Viewer Response #4: You are exactly right. That capital gain should be taxed. I applaud you for taking this unpopular position. Unpopular that is with the upper-middle-class. And frankly most established farmers are in that category. AND, the "death tax" , our long established inheritance tax should be reestablished at higher rates than at present. As I understand it, we established it to keep a broad base of property ownership, and avoid the European "peasant and nobleman" societal feudal system. Yet my local and national Farm Bureau rail against it under the guise of saving the family farm. They would effectively prevent any member of the lower classes from even dreaming to farm.
We’ve created so many tax loopholes for the upper middle class that noises about "the 1%" make us all fear losing our democracy. Another ploy used to pass assets to heirs comes to mind. I would love to hear you talk of it. In this state, at least, many elderly give all their assets, land, savings, etc. to their children, become low-income (at least ostensibly), and soon move into government subsidized housing, and as soon as possible go to Medicaid to finance their nursing home care. This, of course, preserves the assets for the heirs, leaving the expenses of long term care for the public to pay. Thanks for entertaining me for the past 10 or 15 years with your column, and now your TV commentary. Sincerely, a Kansas farmer, Howard Collett
Viewer Response #5: I listened to your comments today on the stepped up basis for property in an estate. There is a serious case to be made for a zero capital gains tax - in general property gains in value because of monetary inflation. In that way there may be no gain in purchasing power with the extra dollars from the gain in a sale, thus why tax that gain? You said something to the effect the Government loses money on the sale of estates as though that money is the Governments to start with! I would suggest to you that it is our money to start with and the Government never loses tax dollars, it only collects less. This whole discussion begs for a complete over haul of the tax system in this country. It was the actions of the Congress in the 60's and 70's that helped push gains on capital assets faster than one would imagine. The implementation of automatic cost of living increases in a whole variety of government and then non-government payments and wages, plus deficit spending, has helped inflate prices dramatically. Congress loved it because it allowed them to increase spending on their favorite programs. It was the beginning of a vicious circle that has led us to the brink of real problems related to what is popularly called inflation (when they really mean price increases). The amazing increase in inflation (increase in the money supply) recently will have consequences. On a different issue, I realize corn and beans create a whole lot of consequences for the rest of American agriculture, but it would be interesting to see something about the rest of the diverse number of crops and animals in this country. Farm Journal's infatuation with huge farms is a little much also. Many of those guys step on their neighbors toes and not infrequently go up in smoke. And a different item again. I became a committed fan when I read your column on brownie shaving a number of years ago. Sincerely, David Fenn - Curtis, WA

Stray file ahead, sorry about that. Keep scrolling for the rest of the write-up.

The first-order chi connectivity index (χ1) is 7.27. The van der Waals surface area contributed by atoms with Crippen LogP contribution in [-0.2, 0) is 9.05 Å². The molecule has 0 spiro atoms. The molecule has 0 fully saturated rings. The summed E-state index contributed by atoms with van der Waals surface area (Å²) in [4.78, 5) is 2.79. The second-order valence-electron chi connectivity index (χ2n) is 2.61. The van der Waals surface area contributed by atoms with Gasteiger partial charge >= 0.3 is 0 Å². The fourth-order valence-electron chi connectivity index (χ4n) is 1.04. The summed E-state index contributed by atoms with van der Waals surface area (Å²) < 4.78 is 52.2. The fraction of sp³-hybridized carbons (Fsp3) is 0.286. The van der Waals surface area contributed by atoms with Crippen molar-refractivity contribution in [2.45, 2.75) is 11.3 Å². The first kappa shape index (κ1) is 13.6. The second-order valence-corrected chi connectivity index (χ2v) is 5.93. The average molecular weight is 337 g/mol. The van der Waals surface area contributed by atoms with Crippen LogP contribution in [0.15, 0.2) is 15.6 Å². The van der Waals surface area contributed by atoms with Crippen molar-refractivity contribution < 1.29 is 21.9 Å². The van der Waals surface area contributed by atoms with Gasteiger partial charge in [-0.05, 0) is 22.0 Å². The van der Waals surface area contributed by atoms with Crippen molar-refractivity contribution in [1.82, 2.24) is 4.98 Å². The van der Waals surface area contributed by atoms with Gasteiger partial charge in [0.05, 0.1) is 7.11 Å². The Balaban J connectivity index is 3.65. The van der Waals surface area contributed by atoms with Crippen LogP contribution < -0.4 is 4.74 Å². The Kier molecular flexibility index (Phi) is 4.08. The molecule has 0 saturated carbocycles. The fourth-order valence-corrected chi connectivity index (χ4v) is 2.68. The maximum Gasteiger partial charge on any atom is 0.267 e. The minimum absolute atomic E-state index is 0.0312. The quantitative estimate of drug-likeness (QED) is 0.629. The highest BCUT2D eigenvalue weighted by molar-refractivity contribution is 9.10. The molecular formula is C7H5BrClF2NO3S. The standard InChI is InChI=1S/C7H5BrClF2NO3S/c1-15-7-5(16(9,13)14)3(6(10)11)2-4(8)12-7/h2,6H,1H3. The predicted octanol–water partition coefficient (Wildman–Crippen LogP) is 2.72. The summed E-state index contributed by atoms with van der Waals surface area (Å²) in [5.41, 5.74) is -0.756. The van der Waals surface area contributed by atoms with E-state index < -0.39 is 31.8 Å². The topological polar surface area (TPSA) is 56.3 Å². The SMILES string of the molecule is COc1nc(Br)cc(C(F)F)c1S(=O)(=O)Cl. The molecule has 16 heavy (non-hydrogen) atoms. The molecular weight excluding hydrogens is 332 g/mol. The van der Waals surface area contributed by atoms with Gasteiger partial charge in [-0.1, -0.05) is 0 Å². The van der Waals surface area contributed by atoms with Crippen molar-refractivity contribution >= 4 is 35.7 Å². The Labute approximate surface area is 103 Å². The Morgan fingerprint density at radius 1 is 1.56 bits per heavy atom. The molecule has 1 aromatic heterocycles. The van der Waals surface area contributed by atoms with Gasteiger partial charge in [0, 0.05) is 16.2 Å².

Viewer Response #6: I will give you a scenario where your example does not hold water. In Alaska a family homesteaded a hot springs. They improved the area over the years and eventually covered the spring for a swimming area. Then they put in a little cafe. The man died and although they had the nice springs that afforded them a living, they had no cash. The value of the land had a much greater value so the inheritance taxes were high. They had to come up with the taxes quickly and were forced to sell just to pay the taxes. The spring was purchased by a group of attorneys and doctors from Fairbanks and it is now a very fancy resort. Now that is an example of "not fair." You are assuming that (1) the land in your example was purchased as an investment. (2) That the land would sell quickly. (3) that the family WANTED to sell the land and not just live on it. In our operation, our children want to live here. The land value has increased. If they had to pay the higher tax rate there would be no cash to run the day-to-day operations. Please take this into consideration. There are a lot of us out here that are in this situation.